Mitch McConnell Favorite Gets FOUR VOTES In Alabama Tea Party Straw Poll


Following a candidate forum yesterday, members of the Wetumpka Tea Party decisively rejected Alabama’s former attorney general Luther Strange in a straw poll.

According to Corey Arwood at The Wetumpka Herald, Strange received just four votes — less than the 15 who were “undecided” and far less than the 139 ballots for front-runner Roy Moore.

Mo Brooks, the cantankerous representative for north Alabama’s 5th congressional district who won that office with a strong appeal to Tea Party voters, garnered 103 votes.

Senate Majority Leader Mitch McConnell wants to keep Strange in the seat that Jeff Sessions vacated to run the Department of Justice for Donald Trump. In fact, he has directed $8 million from his own political machine to support Strange with ads against Brooks and Moore.

But the results yesterday suggest that Alabama conservatives may be ready to hand McConnell and the Washington GOP establishment a stinging embarrassment.

Arwood reports that “outrage seemed the order of the day” at the meeting, which was dominated by the sort of older white residents who want Barack Obama erased from the history books.

Brooks wanted mutually assured destruction in the event of a North Korea nuclear attack. Moore said transgender people were not real while Brooks said socialist democrats would demand taxpayers pay for their reassignment surgeries.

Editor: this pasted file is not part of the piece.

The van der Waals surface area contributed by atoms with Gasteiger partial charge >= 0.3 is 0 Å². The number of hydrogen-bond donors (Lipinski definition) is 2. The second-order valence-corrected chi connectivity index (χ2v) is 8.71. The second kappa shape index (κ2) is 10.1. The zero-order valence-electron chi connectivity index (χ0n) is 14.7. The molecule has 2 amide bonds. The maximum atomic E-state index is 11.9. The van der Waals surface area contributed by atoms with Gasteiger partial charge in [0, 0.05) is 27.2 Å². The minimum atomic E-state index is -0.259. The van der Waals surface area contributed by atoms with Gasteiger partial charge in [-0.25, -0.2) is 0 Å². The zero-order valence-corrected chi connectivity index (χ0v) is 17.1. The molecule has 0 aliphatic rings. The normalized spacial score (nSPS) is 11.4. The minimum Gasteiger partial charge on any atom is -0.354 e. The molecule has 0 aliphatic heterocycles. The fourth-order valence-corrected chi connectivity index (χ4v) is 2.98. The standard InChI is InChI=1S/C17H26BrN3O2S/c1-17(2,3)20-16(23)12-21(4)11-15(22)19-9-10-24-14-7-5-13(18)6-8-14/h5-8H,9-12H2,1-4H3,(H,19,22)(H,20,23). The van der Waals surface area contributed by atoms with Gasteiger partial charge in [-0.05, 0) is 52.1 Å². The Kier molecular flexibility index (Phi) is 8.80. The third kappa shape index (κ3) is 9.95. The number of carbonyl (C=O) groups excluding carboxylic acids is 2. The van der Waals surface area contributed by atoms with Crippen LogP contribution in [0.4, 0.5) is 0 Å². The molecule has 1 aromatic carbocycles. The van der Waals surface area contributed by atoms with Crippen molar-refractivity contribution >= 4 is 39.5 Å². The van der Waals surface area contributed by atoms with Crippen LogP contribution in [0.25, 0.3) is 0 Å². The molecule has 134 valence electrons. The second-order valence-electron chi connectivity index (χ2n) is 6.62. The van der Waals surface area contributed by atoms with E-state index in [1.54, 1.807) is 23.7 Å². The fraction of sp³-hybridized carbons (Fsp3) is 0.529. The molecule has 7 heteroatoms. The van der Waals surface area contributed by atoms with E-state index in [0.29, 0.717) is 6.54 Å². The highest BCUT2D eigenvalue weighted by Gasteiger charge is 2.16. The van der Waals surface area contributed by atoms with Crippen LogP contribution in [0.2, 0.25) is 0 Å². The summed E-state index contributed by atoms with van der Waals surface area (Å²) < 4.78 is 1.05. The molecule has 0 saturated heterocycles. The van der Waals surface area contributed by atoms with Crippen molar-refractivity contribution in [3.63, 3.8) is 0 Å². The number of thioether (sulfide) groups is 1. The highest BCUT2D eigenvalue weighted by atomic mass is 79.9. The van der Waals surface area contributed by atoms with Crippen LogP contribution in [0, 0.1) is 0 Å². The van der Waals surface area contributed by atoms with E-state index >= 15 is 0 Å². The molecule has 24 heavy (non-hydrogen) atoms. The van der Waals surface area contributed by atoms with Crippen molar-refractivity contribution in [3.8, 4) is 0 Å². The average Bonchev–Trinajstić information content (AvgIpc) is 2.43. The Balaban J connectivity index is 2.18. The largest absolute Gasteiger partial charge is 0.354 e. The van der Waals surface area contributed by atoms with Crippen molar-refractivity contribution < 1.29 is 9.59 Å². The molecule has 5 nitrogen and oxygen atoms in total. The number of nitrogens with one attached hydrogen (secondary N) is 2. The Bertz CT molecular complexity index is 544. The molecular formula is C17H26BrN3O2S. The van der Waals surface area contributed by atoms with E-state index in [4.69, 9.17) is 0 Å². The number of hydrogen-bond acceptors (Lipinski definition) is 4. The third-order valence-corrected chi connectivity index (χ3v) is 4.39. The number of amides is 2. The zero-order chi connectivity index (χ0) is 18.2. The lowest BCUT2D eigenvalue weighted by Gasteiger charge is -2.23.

Immigrants were associated with terrorism and global warming and climate change appeared to be an immediately laughable inside joke shared in by both the audience and candidates.

Only the three front-runners for the Republican nomination were invited to the event, yet Strange still failed to show up. Becky Gerritson, President of the Wetumpka Tea Party, explained that despite the August recess, Strange had stayed in Washington for a confirmation vote.

While some polls have shown Strange taking a lead in the nine-candidate field, his refusal to campaign in the state — or to meet with grassroots conservative voters — is adding to the impression of a Washington insider who is out of touch with their concerns.

Strange was named to the opened Senate seat by Gov. Robert Bentley, who resigned in disgrace over a sex scandal and related abuses of power just weeks later. Strange had impeded efforts to impeach Bentley in the state house, leading to backlash over the perception of a quid pro quo.

As a result, McConnell and Strange have adopted a strategy of attacking Brooks for insufficient fealty to Donald Trump.

In recent days, Brooks has fought back with a statewide bus tour and an ad that features a canceled $2,500 check he wrote to the Alabama GOP for the Trump campaign.

“Brooks had a fiery demeanor and drew cheers and applause” at the forum, Arwood reports. “Throughout the night he went heavily on the offensive against his absent opponent.”

Moore, who was expelled from leadership of the state supreme court for a second time this year over his refusals to recognize the supremacy of federal courts, has become the leading US Senate candidate on the strength of his right wing culture war stances. But he does comparatively little actual campaigning.

The vote will be held on August 15th. As no candidate polls with a clear majority, it is likely there will be a runoff to determine who gets to ceremonially defeat the eventual winner of the Democratic primary race.

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